For years, those fishing in East Coast waterways have faced bans on felt-soled boots and urgings that they scrub their gear to combat the spread of a pervasive algae. But a recent Dartmouth College study could turn such thinking on its head.
Didymo, a species of diatom that produces threadlike stalks called "rock snot" blooms, long has been believed to represent an invasive threat to bodies of water across the nation, but the algae is largely native to those areas, according to the study.
After reviewing records documenting didymo's presence in rivers around the globe, a team of researchers led by Dartmouth professor Brad Taylor found that cells of the algae had been present in those bodies of water for centuries — in some cases, even thousands of years — but environmental conditions triggering the rock snot blooms had been rare or absent.
"A lot of the response to didymo has been, 'How can we keep it from spreading?' " Taylor said. "Our work suggests that in a lot of areas, in the areas just up the road in Pennsylvania and just south of Maryland and Virginia, didymo has been there at least 50 years. In some cases, in the case of Pennsylvania, it's been there thousands of years."
The team began the study in summer 2012, when Candian government agency Environment Canada researcher Max Bothwell visited Taylor at a field site in Colorado, Taylor said.
"I told him that didymo has always been in these rivers — we've known that for a long time — and it only blooms in some of them," Taylor said. "We started talking more about perhaps didymo is native and just had gone unnoticed in large parts of the world. … It's been found all over the world and for a long time, not just the past 10 years."
The extensive growth of rock snot blooms that river users and environmental groups have witnessed over the past several years hasn't resulted from its spread from river to river, as widely believed; it is caused by a shortage of phosphorous and other factors resulting from climate change, Taylor said.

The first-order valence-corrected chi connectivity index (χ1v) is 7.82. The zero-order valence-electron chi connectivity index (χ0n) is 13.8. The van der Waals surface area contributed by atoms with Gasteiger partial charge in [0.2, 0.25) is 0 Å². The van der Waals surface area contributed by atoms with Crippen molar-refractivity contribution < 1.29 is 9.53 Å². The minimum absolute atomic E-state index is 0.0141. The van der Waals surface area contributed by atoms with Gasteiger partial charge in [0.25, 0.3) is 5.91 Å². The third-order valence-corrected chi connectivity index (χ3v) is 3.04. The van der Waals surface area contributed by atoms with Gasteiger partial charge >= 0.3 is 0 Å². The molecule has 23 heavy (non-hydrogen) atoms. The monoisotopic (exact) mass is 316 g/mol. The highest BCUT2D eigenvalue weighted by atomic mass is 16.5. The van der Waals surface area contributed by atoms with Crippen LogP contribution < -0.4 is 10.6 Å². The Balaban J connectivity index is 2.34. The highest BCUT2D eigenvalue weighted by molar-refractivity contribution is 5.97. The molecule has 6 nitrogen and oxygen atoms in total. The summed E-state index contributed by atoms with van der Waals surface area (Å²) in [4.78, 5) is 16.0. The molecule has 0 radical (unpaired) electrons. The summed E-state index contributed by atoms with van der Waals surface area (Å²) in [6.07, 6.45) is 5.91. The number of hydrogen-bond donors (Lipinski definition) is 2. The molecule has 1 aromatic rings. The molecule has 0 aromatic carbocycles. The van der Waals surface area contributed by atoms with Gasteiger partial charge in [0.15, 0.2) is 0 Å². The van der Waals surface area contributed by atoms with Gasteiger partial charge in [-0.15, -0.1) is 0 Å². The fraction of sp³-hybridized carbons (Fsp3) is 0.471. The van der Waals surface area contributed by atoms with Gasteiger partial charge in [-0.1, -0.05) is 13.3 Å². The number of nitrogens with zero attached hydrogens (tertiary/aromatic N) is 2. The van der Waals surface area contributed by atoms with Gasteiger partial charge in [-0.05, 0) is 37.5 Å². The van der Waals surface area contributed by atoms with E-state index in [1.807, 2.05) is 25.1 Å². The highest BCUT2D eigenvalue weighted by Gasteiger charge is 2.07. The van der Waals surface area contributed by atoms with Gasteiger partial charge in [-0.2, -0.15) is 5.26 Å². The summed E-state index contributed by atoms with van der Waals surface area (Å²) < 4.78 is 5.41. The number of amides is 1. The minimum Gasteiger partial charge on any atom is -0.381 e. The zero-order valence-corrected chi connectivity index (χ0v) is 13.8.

"When phosphorous concentrations are extremely low, didymo produces this stalk to push itself up into the water column to access nutrients," Taylor said. "It's very similar to beanstalks; if you're going to grow a bean plant … when you starve the plants of light, they grow tall and spindly."
Blooms of rock snot, so named for its mucuslike appearance, harm salmon and trout populations by suffocating their habitats, allowing the insects that the fish feed on to burrow into the stalk mats.
The research team now is concentrating its efforts on determining how humans are contributing to rock snot blooms' growth, Taylor said.
"We spew nitrogen out of our cars and coal-fire power plants, and then that rains down and fertilizes systems with just nitrogen," he said. "You then have plants that are fertilized by nitrogen but not phosphorous, and so that results in a decrease in phosphorous going into lakes and rivers."
Additional environmental factors resulting from climate change also deprive didymo of phosphorous, Taylor said.
"A shift toward earlier growing seasons and an earlier pulse of springtime stream flows — apparently, in the Baltimore region, some heavy snowmelt occurs higher up in the Delaware drainage — those occur earlier in the year, and the rivers are basically starved of phosphorous later in the year," Taylor said.
Taylor said the team's discoveries indicate that multimillion-dollar algae eradication efforts and fishing restrictions won't prove effective in combating rock snot blooms.
In 2011, in the hopes of stopping didymo's spread, Maryland became the first state to ban felt-soled wading boots; algae can nestle into felt fibers and be deposited in other bodies of water. Maryland's Department of Natural Resources also set up wader washing stations for those fishing on the river to wash their gear.